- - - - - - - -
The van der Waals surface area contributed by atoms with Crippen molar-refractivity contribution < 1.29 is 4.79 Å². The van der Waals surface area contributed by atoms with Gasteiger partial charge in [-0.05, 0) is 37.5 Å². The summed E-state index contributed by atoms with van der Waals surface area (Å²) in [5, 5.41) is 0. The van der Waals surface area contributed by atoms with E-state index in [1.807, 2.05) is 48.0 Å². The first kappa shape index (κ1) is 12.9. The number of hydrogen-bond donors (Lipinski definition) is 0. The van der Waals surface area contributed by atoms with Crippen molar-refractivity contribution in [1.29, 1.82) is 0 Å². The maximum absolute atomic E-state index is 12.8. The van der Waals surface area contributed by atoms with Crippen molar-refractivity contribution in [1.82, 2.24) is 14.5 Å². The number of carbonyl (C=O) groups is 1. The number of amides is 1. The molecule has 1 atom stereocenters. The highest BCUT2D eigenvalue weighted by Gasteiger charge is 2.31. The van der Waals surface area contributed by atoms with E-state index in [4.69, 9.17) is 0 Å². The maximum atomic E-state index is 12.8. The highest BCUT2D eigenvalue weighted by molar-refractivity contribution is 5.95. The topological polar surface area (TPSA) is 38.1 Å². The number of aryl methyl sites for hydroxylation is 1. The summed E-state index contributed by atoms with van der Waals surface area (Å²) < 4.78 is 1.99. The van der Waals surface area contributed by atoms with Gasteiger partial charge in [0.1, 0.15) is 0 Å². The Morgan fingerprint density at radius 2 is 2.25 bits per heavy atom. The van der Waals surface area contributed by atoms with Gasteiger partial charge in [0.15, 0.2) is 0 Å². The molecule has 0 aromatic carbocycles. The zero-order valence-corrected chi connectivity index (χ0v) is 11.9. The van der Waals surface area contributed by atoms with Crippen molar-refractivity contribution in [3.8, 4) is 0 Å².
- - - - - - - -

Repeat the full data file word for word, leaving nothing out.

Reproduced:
The van der Waals surface area contributed by atoms with Crippen molar-refractivity contribution < 1.29 is 4.79 Å². The van der Waals surface area contributed by atoms with Gasteiger partial charge in [-0.05, 0) is 37.5 Å². The summed E-state index contributed by atoms with van der Waals surface area (Å²) in [5, 5.41) is 0. The van der Waals surface area contributed by atoms with E-state index in [1.807, 2.05) is 48.0 Å². The first kappa shape index (κ1) is 12.9. The number of hydrogen-bond donors (Lipinski definition) is 0. The van der Waals surface area contributed by atoms with Crippen molar-refractivity contribution in [1.29, 1.82) is 0 Å². The maximum absolute atomic E-state index is 12.8. The van der Waals surface area contributed by atoms with Crippen molar-refractivity contribution in [1.82, 2.24) is 14.5 Å². The number of carbonyl (C=O) groups is 1. The number of amides is 1. The molecule has 1 atom stereocenters. The highest BCUT2D eigenvalue weighted by Gasteiger charge is 2.31. The van der Waals surface area contributed by atoms with E-state index in [4.69, 9.17) is 0 Å². The maximum atomic E-state index is 12.8. The highest BCUT2D eigenvalue weighted by molar-refractivity contribution is 5.95. The topological polar surface area (TPSA) is 38.1 Å². The number of aryl methyl sites for hydroxylation is 1. The summed E-state index contributed by atoms with van der Waals surface area (Å²) < 4.78 is 1.99. The van der Waals surface area contributed by atoms with Gasteiger partial charge in [0.1, 0.15) is 0 Å². The Morgan fingerprint density at radius 2 is 2.25 bits per heavy atom. The van der Waals surface area contributed by atoms with Gasteiger partial charge in [0.15, 0.2) is 0 Å². The molecule has 0 aromatic carbocycles. The zero-order valence-corrected chi connectivity index (χ0v) is 11.9. The van der Waals surface area contributed by atoms with Crippen molar-refractivity contribution in [3.8, 4) is 0 Å².